apple's "the new iPad" title for the third tablet be the result of Proview?
If you have been reading our previous issues
over the past few months, you may be aware of our coverage of Apple's legal battle
with Proview over the iPad title/name. Proview claims copyrights to the title because
Apple didn't buy the rights from the branch of the company responsible for it. Apple,
on the other hand, claims it has the rights to the title and bought it
The legal battle has played out mostly
in Taiwanese and Chinese courts, but reports indicate it will be heading to United
States civil courts as well. Apple's event in San Francisco revealed that what
the media was calling iPad 3 has actually been named "The New iPad".
Could this be the result of this legal dispute? Apple may not want to give any more
money to Proview or risk potential copyright payouts in the future if Proview succeeds
in the court battles ahead.
What does this mean for? The title of
"The New iPad" doesn't seem very marketable in today's electronic environment.
Usually, titles for gadgets have to be short, precise, and catchy to really capture
the audience. Take the Vita, or 3DS for example. These titles are very short
titles with only a couple of syllables each.
Some tablets actually have longer names
in an attempt to distinguish themselves from the rest of the competition. The Nook
Color has two separate words in its title as well as the Kindle Fire. However, Apple
has usually been known to place only one word in its titles. Just look at examples
of iDevices: iPhone, iPad, iPod. The iPod Touch does have two words in its
title, but it has to.
How else would it distinguish itself
from the older iPod that is a part of its product line?
The idea of brand titles being
influential on marketing and the success of a product is a very interesting
discussion. You may be aware of our previous story, called "Unboxing,"
about Apple's packaging experts taking great care and resources to find the perfect
boxes (along with other packaging) to fit Apple products. The name of a product
should have just as much of an influence on consumers than attractive packaging.
There has been some recent news regarding
the Proview and Apple situation since we last covered this story.
After the recent Apple press event announcing
the third iPad model, Proview is calling on Chinese dealers to stop selling iPads
altogether. The company doesn't want any iPad models to be found in retail in
According to Ventura County Star, the demand
to stop the distribution of the iPad product lineup has been issued by Proview
in an open letter. The letter was sent out to Chinese vendors and dealers and
threatened them directly - and not just Apple. The threats were centered around
potential copyright lawsuits to the dealers and vendors. Surprisingly, even potential
"criminal" liability was mentioned.
As you can see, this is a very serious
issue that will probably not go away anytime soon. Proview and Apple will continue
to battle it out in international courts for the iPad title. Not many companies
were able to take Apple head-on like this and succeed, but it seems Proview is
going after vendors and other small-timers not related to Apple. This strategy
may have different implications than Samsung's copyright battle with Apple.
Why It Matters
The reason the title change should matter
to Apple and the industry as a whole is marketability. How marketable is a name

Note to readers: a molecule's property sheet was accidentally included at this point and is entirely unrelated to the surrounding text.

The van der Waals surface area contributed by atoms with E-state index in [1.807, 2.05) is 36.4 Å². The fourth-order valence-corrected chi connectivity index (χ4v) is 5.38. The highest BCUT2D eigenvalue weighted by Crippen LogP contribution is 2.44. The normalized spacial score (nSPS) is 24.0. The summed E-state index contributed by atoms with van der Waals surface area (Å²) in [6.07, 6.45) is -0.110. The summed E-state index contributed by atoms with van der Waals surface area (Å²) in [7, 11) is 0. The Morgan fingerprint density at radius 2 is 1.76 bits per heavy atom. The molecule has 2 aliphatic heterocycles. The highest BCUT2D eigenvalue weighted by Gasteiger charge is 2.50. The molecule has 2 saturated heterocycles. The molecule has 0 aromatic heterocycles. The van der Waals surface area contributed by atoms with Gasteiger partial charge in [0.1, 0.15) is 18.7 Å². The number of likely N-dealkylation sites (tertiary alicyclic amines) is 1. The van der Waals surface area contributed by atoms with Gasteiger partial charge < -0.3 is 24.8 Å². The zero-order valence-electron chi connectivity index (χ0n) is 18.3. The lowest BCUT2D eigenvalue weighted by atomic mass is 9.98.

such as "The New iPad" when the product falls in line with previous
tablets of the brand. The changes for the third model were not that significant
to justify having such a title.
The Retina Display is a huge upgrade
for some users, but for others it is a small reason to purchase the tablet at
the premium price over previous models. The quad-core GPU in the A5X SOC is
another huge update, but only gamers will take advantage of the faster graphics
in the new model.
The software is what really needs to change
or Apple needs to rework some of its software to really distinguish itself from
previous iPad models and other iDevices. Because the form factor is pretty much
the same as the iPad 2, this might be an arduous challenge for Apple to
Another reason why the new title matters
is because it is long and awkward to say. Imagine the next year's model being
called "The New iPad 2" or "The Next iPad." This sort of
naming may confuse customers as to exactly which model they own.
Another Possibility For The Title
Another possibility for why the iPad 3
is now called "The New iPad" is that Tim Cook simply wants to take
the iPad in a new direction. Calling it a "New iPad" will mean it is
separating itself from the previous models in features and functionality. However,
it still runs on the same operating system and outside of a few hardware upgrades,
it still looks and functions in the same manner as the previous models.
The idea of Tim Cook taking the iPad in
a new direction is realistic, though. The reason for this can be seen just by
looking at the upcoming Mountain Lion operating system from Apple. There will be
a lot of integration and iPad features in this Mac operating system. The word "Mac"
will be even missing from the title of the OS.
Does Tim Cook want to somehow integrate
the iPad with the Mac? Maybe he is testing the waters with Mountain Lion when his
real long-term vision will be to put the same OS on the Macbook and iPad. By
calling the device a "New iPad", it will distinguish itself from previous
models tied to iOS - and iPhone/iPod Touch along with it.
Apple has its work cut out in terms of
what to do with the iPad title as a whole. Has this been a launch of a new
product lineup and "The New iPad" is the first tablet in the new
lineup? Or will upcoming iPad models appear with different branding as well? Apple
is usually great about marketing a situation no matter which way it leads. Time
will tell whether they will somehow run with this name or be legally forced to
come up with a title not even mentioning "iPad."